Friday, March 24, 2017

NZ/Aus Days 3 & 4: Akaroa

The beach a 5 minute walk from our flat

Baby did us a solid and slept for 16 hours our first night, waking only once to feed. That, coupled with it being only a four hour time change (because it's really a 20-hour time change), meant that we were feeling way better than we thought for our first day in New Zealand. It was cool and rainy so we stuck close to home to give Baby a chance to acclimatize and us the time to get settled. We drove into nearby New Brighton to get groceries, and do a brief walk along the boardwalk looking at the moody ocean. We gave her a bath and played lots. And most importantly, we ate some delicious lamb and sampled some wine from New Zealand! We all got another great sleep and were ready to start exploring the next morning.

Craig had mapped out a scenic driving tour of the area for us leading to the quaint town of Akoroa. Determined to keep our costs down, we packed a lunch, and what felt like half of our stuff, for a five hour round trip tour. Starting to feel more comfortable on the "wrong" side of the road, we jetted along the coast gathering altitude and views along the way. Each turn brought a new bay or inlet into sight nestled beneath towering mounds of dry grass and rock. Baby slept peacefully in the back allowing us a few quick stops for photos and a stretch. We got her out once to nurse on a picturesque bench overlooking Purau Bay. At this point, Google suggested turning back and retracing our steps but Craig, seeking a new path for our adventurous eyes, chose a route through the mountain pass.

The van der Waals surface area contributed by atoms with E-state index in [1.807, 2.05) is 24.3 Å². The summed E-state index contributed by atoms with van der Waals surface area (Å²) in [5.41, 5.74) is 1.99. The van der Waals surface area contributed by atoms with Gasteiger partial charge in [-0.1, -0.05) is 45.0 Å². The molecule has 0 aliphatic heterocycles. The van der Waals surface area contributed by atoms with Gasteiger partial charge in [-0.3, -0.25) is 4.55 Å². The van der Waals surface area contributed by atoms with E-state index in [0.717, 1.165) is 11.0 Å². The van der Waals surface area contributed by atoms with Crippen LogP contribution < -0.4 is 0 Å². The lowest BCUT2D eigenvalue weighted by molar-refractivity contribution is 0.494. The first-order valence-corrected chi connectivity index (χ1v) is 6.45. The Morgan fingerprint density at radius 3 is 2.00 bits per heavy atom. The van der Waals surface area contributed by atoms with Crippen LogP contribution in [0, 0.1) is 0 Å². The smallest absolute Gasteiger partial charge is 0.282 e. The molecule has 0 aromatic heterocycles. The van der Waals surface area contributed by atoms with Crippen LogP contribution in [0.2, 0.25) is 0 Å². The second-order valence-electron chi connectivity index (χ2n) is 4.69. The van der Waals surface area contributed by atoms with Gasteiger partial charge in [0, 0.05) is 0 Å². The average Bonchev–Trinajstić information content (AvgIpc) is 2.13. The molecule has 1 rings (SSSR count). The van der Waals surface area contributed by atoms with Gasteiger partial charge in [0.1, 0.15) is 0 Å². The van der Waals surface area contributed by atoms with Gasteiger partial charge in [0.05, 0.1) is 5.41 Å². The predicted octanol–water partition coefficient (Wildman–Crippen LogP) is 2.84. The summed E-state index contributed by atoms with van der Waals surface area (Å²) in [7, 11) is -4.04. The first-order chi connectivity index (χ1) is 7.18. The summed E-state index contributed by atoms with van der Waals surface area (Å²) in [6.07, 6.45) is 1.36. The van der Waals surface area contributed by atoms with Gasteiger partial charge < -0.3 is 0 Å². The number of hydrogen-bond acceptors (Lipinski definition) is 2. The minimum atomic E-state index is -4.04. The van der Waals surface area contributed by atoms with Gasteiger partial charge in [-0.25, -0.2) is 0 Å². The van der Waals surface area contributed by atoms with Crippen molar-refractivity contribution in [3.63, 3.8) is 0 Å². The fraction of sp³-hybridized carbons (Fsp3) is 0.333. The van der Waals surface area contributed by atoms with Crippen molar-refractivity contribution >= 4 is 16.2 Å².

The first pass was a lovely empty road with sweeping views in all directions as we decended to Port Levy. Continuing on we were confronted by a trio of warning signs. It seemed that to continue to Pigeon Bay was not suitible for campers or trailers, the road was narrow, and a giant '!'. Caustiously, we sped along at speeds up to 20 km/h as the two-way road was at times barely wide enough for one car, and was at its best wide enough for one car to dangle over the edge and the other to pass on the inside taking some shrubery with it.

At a corner we let a truck whiz past us, but quickly lost sight of it in the gnarled twists of a narrow canyon. Soon after we crested the pass, we came upon the truck, an ATV, and a whole heard of cows blocking the road. The rancher on the ATV instructed us to follow the truck bumper to bumper as it cleared a path. However the road was not wide enough and the hillside too steep for the cows to go anywhere but forward.

We backed off the truck's bumper, disappointing the rancher, when a cow slammed into the side of the truck. The loud crunch combined with thoughts of insurance paperwork filled Craig's head and we decided that we were not in a hurry. If we had to sit and watch a cow eat for a bit then so we would. After 10 minutes of inching along a second rancher was able to help get the cows to one side of the road at a wider section and we continued on our way undamaged.

The rest of the drive was also filled with great views around every corner, to the point where we maybe didn't enjoy them to the extent they deserved. Our turnaround spot was the town of Akoroa, a town that our guidebook proudly proclaims as the first settlement in the Cantebury region, forgetting that Māori arrived a few hundred years earlier. Steeped in French routes, there were bakeries, general stores, and a pretty waterfront to wander.

With the sun dipping closer to the horizon than we'd anticipated, we buckled a sleeping babe back up and opted for a more direct and well-travelled road for our return.

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